The toilet is a part of your home you probably don’t consider much, despite the fact that it’s an essential part of your home. You might even neglect your toilet until it malfunctions in some way. While a blocked toilet will send you running for the plunger, a more insidious problem is a running toilet. Because a running toilet still ‘works’ as such, you might not see a reason to repair it. Sure, the constant dripping and refilling sound is annoying. But have you thought about how much is a running toilet is really costing you?
Wasted Water Costs
The major costs associated with a running toilet is from wasted water. You might even be surprised to learn that a running toilet can actually cost much more than many other plumbing malfunctions, such as clogged drains or cracked pipes. A running toilet wastes 4 times more water than a leaky faucet and a whopping 25 times more water than a shower leak.
A running toilet can waste thousands of gallons of water each month because the leak is a continual flow of water. In fact, on average, a running toilet will waste a full gallon of water every 30 seconds. This could end up costing you hundreds of dollars each year. In this situation, your hard-earned money is literally going down the drain.
Property Damage Costs
A running toilet alone does not typically result in any property damage, however, if coupled with additional plumbing issues, it could be more than your wallet that gets damaged. If the toilet also becomes clogged and overflows because it just keeps running, you will risk water damage to floors and adjacent walls that could be costly to repair. This is another reason it’s always best to repair a running toilet, rather than ignore it.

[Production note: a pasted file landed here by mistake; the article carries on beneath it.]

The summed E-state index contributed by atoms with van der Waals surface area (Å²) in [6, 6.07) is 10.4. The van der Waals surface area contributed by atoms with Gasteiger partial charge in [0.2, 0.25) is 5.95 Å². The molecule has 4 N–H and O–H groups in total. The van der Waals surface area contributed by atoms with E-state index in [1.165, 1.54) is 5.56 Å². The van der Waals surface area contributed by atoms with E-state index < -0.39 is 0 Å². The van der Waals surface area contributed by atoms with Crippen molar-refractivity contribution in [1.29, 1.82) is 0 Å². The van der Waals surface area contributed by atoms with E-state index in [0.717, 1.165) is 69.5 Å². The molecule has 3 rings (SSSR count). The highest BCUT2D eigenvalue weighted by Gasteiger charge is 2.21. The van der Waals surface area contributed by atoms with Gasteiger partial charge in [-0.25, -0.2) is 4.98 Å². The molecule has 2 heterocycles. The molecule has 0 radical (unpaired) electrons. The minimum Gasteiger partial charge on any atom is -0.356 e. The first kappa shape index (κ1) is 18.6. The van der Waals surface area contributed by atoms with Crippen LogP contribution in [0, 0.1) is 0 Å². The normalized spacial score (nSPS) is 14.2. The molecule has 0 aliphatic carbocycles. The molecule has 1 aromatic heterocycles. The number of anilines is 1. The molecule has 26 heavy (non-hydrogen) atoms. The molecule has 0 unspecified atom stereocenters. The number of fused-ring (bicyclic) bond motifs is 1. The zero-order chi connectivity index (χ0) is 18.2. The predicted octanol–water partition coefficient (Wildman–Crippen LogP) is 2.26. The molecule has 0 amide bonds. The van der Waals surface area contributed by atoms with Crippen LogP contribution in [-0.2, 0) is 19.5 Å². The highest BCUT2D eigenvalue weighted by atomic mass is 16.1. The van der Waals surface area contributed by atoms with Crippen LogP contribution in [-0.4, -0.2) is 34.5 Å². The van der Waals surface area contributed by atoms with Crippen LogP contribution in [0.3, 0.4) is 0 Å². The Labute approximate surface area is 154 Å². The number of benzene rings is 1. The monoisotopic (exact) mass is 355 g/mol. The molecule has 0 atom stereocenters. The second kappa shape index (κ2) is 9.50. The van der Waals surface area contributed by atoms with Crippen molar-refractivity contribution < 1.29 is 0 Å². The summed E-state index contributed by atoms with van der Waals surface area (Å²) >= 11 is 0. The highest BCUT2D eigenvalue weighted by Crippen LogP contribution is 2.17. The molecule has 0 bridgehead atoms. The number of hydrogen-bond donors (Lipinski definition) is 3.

What are the Signs of a Running Toilet?
Toilets can account for a significant percentage of the water used in your home. On average, the toilet uses 30% of a home’s water. Some older and inefficient models use even more than the average.
When your toilet is running, this water usage multiplies even further. So catching a running toilet early is important. Look for the telltale sounds of water running, dripping or filling from your toilet happening constantly. Your climbing water utility costs may even foretell a running toilet.
If the leak is very subtle, one way to confirm your suspicions is to add food coloring to the toilet tank. Let this sit for 20 to 30 minutes without flushing the toilet, then check your toilet bowl. If the water in the bowl has changed color, then there is indeed a running toilet leak.
What to Do About a Running Toilet
If you can identify the issues, such as a faulty floater or flapper, you may want to repair your toilet on your own. However, in many instances, it’s best to contact a licensed plumber for a long-term running toilet, as they can further evaluate the problem and complete a thorough repair. The financial investment in plumbing services will ultimately save you from heftier, long-term water bill costs. Contact your local plumber Magnificient Plumbing!